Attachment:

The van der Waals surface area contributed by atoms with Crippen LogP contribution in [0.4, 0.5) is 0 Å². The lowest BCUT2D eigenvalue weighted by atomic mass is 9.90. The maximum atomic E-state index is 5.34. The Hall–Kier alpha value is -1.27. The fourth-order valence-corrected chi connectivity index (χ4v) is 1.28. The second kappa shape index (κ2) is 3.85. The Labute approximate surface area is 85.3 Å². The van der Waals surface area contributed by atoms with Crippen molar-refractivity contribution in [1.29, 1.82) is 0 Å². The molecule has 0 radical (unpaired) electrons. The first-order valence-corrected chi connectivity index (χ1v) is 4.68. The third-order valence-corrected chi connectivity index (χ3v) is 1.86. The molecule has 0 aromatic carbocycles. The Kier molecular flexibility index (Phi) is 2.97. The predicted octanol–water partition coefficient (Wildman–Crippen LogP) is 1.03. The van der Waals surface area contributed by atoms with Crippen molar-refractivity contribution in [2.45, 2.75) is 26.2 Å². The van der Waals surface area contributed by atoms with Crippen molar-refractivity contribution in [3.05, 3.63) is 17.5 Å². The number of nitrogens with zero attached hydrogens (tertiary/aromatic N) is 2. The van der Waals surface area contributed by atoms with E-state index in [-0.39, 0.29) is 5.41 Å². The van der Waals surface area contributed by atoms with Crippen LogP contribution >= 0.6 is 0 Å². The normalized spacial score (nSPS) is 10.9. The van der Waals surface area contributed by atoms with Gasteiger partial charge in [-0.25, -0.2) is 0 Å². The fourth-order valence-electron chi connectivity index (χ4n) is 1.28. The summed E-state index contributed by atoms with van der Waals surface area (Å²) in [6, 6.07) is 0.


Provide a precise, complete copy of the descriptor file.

The van der Waals surface area contributed by atoms with Crippen LogP contribution in [0.4, 0.5) is 0 Å². The lowest BCUT2D eigenvalue weighted by atomic mass is 9.90. The maximum atomic E-state index is 5.34. The Hall–Kier alpha value is -1.27. The fourth-order valence-corrected chi connectivity index (χ4v) is 1.28. The second kappa shape index (κ2) is 3.85. The Labute approximate surface area is 85.3 Å². The van der Waals surface area contributed by atoms with Crippen molar-refractivity contribution in [1.29, 1.82) is 0 Å². The molecule has 0 radical (unpaired) electrons. The first-order valence-corrected chi connectivity index (χ1v) is 4.68. The third-order valence-corrected chi connectivity index (χ3v) is 1.86. The molecule has 0 aromatic carbocycles. The Kier molecular flexibility index (Phi) is 2.97. The predicted octanol–water partition coefficient (Wildman–Crippen LogP) is 1.03. The van der Waals surface area contributed by atoms with Crippen molar-refractivity contribution in [2.45, 2.75) is 26.2 Å². The van der Waals surface area contributed by atoms with Crippen molar-refractivity contribution in [3.05, 3.63) is 17.5 Å². The number of nitrogens with zero attached hydrogens (tertiary/aromatic N) is 2. The van der Waals surface area contributed by atoms with E-state index in [-0.39, 0.29) is 5.41 Å². The van der Waals surface area contributed by atoms with Crippen LogP contribution >= 0.6 is 0 Å². The normalized spacial score (nSPS) is 10.9. The van der Waals surface area contributed by atoms with Gasteiger partial charge in [-0.25, -0.2) is 0 Å². The fourth-order valence-electron chi connectivity index (χ4n) is 1.28. The summed E-state index contributed by atoms with van der Waals surface area (Å²) in [6, 6.07) is 0.